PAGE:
Atomic Museum is a Blast

One of the best history books I’ve ever read is The History of the Atomic Bomb by Richard Rhodes. I say that as a flat out fact. The story of the development of the ultimate weapon of mass destruction is one of the most fascinating tales of genius, intrigue, politics, war and personality ever written. Whenever I get a chance to pick up an article or visit a place associated with the atomic bomb, I do so.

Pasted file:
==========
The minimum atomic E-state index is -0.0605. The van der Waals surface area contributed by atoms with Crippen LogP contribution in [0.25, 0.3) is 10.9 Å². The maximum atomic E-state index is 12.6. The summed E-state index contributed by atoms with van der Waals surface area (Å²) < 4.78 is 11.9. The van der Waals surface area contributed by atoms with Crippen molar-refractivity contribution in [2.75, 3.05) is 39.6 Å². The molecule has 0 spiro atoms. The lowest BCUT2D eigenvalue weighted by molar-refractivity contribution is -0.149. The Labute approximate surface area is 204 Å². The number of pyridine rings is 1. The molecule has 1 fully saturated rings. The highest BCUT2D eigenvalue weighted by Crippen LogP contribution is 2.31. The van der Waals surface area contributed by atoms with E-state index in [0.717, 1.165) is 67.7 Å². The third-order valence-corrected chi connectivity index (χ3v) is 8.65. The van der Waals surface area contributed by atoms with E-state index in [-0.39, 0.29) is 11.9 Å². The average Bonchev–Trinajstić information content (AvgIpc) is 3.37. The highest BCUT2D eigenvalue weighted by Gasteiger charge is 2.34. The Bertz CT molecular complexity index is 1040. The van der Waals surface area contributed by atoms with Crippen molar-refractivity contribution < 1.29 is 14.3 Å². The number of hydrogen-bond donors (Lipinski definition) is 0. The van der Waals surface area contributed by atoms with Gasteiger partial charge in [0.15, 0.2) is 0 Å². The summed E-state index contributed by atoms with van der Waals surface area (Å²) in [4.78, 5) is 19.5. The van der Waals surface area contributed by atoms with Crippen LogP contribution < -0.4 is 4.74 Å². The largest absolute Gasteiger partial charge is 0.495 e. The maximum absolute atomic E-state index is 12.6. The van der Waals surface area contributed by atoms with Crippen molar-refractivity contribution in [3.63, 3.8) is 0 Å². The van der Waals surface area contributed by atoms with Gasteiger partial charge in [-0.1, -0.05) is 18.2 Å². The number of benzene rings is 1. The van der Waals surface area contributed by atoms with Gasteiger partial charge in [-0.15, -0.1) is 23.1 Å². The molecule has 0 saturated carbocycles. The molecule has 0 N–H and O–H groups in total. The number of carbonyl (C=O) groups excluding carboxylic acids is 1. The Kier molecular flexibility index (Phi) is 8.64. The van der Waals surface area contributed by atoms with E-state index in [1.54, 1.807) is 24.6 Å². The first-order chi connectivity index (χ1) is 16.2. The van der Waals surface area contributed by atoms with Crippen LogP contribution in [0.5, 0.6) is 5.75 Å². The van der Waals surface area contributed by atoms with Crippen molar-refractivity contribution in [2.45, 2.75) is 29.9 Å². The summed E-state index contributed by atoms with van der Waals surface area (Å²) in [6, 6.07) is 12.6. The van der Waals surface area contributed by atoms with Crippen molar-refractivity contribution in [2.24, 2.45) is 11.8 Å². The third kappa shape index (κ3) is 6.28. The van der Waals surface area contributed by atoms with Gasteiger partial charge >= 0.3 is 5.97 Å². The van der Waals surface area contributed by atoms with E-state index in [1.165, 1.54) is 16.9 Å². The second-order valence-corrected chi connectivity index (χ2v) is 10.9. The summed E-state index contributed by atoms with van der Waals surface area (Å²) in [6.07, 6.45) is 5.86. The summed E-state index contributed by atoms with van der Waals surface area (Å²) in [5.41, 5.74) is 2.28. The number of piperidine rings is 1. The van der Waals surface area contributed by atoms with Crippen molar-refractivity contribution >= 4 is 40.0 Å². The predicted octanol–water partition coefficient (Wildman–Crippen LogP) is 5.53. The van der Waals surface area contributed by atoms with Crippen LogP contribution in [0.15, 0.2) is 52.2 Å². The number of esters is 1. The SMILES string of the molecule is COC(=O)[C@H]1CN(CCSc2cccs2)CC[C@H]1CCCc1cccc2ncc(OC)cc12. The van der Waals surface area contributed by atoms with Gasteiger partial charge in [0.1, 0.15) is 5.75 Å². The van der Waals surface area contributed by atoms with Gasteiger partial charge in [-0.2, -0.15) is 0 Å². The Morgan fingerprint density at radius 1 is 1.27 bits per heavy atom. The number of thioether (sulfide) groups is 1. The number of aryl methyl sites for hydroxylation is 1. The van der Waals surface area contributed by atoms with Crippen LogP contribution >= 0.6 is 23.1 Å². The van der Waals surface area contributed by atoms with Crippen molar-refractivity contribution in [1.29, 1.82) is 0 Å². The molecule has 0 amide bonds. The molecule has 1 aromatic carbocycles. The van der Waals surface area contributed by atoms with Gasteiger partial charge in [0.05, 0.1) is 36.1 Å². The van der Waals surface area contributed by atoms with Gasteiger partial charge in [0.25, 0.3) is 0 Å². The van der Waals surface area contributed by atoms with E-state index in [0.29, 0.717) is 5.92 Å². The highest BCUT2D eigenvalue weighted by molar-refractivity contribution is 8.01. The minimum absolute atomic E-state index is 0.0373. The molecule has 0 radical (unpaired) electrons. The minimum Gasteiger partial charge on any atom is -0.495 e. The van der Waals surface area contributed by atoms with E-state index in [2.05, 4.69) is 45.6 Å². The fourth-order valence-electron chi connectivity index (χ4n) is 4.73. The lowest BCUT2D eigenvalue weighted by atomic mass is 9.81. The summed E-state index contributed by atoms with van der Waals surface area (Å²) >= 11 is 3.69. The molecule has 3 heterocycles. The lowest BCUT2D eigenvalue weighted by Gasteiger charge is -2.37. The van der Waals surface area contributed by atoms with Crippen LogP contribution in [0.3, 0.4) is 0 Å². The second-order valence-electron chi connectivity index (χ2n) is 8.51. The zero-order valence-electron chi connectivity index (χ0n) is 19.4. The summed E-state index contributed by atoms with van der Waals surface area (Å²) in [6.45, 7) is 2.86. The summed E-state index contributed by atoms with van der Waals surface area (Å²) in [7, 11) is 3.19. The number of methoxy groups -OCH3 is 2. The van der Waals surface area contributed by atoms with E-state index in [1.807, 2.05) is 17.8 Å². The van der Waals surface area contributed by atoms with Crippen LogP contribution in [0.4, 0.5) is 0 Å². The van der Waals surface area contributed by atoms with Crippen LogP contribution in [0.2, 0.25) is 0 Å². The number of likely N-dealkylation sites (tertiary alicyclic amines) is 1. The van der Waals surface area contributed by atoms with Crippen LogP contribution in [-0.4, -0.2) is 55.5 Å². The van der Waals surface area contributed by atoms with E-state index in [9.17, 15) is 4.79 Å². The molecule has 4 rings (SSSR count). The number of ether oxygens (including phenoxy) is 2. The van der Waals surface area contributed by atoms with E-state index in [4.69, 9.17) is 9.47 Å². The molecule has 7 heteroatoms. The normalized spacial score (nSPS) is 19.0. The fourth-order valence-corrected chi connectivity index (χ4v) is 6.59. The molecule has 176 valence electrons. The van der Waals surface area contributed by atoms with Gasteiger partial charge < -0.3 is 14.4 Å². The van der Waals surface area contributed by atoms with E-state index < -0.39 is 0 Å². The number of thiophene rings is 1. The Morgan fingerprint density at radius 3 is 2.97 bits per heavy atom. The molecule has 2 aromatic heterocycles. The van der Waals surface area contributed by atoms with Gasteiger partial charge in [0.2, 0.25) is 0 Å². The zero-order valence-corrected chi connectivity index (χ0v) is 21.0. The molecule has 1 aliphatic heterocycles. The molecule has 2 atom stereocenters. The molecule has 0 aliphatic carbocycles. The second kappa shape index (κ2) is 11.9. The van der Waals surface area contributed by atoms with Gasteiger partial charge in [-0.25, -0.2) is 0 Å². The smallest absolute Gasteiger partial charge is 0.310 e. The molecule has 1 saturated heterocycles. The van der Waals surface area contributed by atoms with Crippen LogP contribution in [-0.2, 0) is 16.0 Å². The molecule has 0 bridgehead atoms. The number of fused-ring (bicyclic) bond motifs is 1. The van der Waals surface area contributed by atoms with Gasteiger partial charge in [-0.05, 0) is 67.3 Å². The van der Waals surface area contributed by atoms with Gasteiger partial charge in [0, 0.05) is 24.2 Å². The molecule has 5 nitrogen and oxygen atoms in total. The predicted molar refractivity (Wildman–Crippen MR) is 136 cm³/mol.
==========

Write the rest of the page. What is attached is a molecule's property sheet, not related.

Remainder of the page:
And so it came as a pleasant surprise to the this piece in the Wall Street journal about the Atomic Testing Museum, which lies not far from the Las Vegas Strip. It is a place that both celebrates and ruminates over the difficult, but deeply intriguing history of nuclear testing in the United States. The 8,000-square-foot museum opened in March of 2005, and is the work of the Nevada Test Site Historical Foundation. It sounds cool and kitschy, if such a thing can be said about a place that celebrates a technology that could wipe life off the planet. The ticket booth resembles the site’s guard station; the movie theater looks like a bunker. “Countdown to next show,” flashes an ominous red clock. A roar and a blast of air greet visitors in the concrete theater simulating, one would guess, the shock wave of a blast rather than the guest’s chair at the Bill O’Reilly show. Ha ha. The museum sketches the history of the nuclear age, which started with the first atomic bomb test in the New Mexico desert in 1945.